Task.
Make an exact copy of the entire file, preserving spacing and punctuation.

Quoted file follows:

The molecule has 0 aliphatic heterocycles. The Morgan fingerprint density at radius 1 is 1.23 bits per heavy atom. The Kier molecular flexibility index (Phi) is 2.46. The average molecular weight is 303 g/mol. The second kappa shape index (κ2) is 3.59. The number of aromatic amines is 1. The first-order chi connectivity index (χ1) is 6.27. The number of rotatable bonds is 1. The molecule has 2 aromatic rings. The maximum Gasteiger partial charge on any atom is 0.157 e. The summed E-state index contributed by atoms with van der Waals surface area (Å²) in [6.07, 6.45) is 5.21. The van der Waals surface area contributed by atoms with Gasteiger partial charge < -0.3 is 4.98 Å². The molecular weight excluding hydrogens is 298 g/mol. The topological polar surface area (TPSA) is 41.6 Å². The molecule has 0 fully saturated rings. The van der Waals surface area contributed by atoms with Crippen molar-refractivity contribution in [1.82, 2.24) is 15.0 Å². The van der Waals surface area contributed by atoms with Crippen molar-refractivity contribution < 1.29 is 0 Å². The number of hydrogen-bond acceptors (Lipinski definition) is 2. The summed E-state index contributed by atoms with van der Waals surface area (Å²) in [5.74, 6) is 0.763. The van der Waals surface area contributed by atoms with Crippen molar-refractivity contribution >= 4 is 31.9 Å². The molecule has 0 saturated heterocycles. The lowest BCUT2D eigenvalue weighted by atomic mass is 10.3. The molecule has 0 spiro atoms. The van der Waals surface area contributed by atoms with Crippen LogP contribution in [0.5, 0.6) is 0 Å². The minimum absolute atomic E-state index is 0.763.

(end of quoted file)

The molecule has 0 aliphatic heterocycles. The Morgan fingerprint density at radius 1 is 1.23 bits per heavy atom. The Kier molecular flexibility index (Phi) is 2.46. The average molecular weight is 303 g/mol. The second kappa shape index (κ2) is 3.59. The number of aromatic amines is 1. The first-order chi connectivity index (χ1) is 6.27. The number of rotatable bonds is 1. The molecule has 2 aromatic rings. The maximum Gasteiger partial charge on any atom is 0.157 e. The summed E-state index contributed by atoms with van der Waals surface area (Å²) in [6.07, 6.45) is 5.21. The van der Waals surface area contributed by atoms with Gasteiger partial charge < -0.3 is 4.98 Å². The molecular weight excluding hydrogens is 298 g/mol. The topological polar surface area (TPSA) is 41.6 Å². The molecule has 0 fully saturated rings. The van der Waals surface area contributed by atoms with Crippen molar-refractivity contribution in [1.82, 2.24) is 15.0 Å². The van der Waals surface area contributed by atoms with Crippen molar-refractivity contribution < 1.29 is 0 Å². The number of hydrogen-bond acceptors (Lipinski definition) is 2. The summed E-state index contributed by atoms with van der Waals surface area (Å²) in [5.74, 6) is 0.763. The van der Waals surface area contributed by atoms with Crippen molar-refractivity contribution >= 4 is 31.9 Å². The molecule has 0 saturated heterocycles. The lowest BCUT2D eigenvalue weighted by atomic mass is 10.3. The molecule has 0 spiro atoms. The van der Waals surface area contributed by atoms with Crippen LogP contribution in [0.5, 0.6) is 0 Å². The minimum absolute atomic E-state index is 0.763.